Matza's secret fans - Arabs
The first swallow of spring is usually found in the heaps of Matza boxes that fill supermarket aisles all over Israel. It certainly applies to supermarkets in the Jewish towns and cities, and apparently is also true in Arab communities.
Gadaban Supermarket, located at the entrance to Umm al-Fahm, generally stocks up on Matza for Passover. Moreover, the supermarket has to replenish its stock before the end of the holiday, due to keen demand by locals. Apparently, the Arab public regularly consumes large quantities of Matza.
Iyad Sharbaji, the manager of Gadaban, told Haaretz yesterday that his Matza is consumed entirely by local Arabs. "The Jews passing by here already have enough Matza. The customers are all from the local Arab community," he said.
His competitor down the road, The Market, opened this year. The demand for Matza therefore caught the store by surprise. "People told us ahead of time that they wanted Matza, so we bought five crates. Now we have only two left," he said.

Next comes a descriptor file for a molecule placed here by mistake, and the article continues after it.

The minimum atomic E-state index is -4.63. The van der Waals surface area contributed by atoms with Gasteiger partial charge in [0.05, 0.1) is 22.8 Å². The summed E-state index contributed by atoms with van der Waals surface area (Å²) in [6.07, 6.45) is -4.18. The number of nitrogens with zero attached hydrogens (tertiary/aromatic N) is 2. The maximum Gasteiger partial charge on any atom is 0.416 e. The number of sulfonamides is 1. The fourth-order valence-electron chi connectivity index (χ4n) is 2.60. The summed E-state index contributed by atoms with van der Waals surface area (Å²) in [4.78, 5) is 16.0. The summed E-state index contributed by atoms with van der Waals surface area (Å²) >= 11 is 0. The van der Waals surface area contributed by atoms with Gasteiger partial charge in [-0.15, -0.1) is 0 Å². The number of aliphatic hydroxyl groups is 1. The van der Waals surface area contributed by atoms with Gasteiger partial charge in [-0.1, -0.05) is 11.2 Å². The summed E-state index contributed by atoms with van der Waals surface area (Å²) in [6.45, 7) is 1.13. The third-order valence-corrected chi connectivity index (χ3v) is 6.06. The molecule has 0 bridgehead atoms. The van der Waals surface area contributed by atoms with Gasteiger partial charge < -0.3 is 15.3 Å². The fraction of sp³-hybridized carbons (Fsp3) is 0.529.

It turns out the avid consumption of Matza is not a new trend in Arab towns and villages, whose inhabitants view the traditional Jewish food as a welcome and refreshing change in the menu. "It's not a religious issue, and certainly not a political one," Sharbaji explains.
A journalist associated with the Islamic Movement in Israel told Haaretz that he also bought Matza. "The kids can't get enough of it," he gleefully reported. "They eat it like crackers. But it also represents a sense of folklore for us. Maybe we like it more than Jews do because no one's forcing us to eat nothing but Matza all day long," he said in explanation.
Another happy customer from Baka al-Garbiyeh said his children and wife were "packing the Matza away," adding that they preferred to eat their Matza with a spread of jam or chocolate.
In fact, it seems Matza is particularly popular with Arab children, and most consumers report their sons and daughters especially relish the seasonal offering.
Since the demand for Matza in the Arab public is naturally unconnected to Passover, the residents of towns like Baka al-Garbiyeh begin consuming it well before the holiday.
Meanwhile, bakeries in Arab towns have reported a substantial increase in sales during Passover, as Jewish customers stock up on bread and pita, which are hard to find in Jewish towns over the holiday.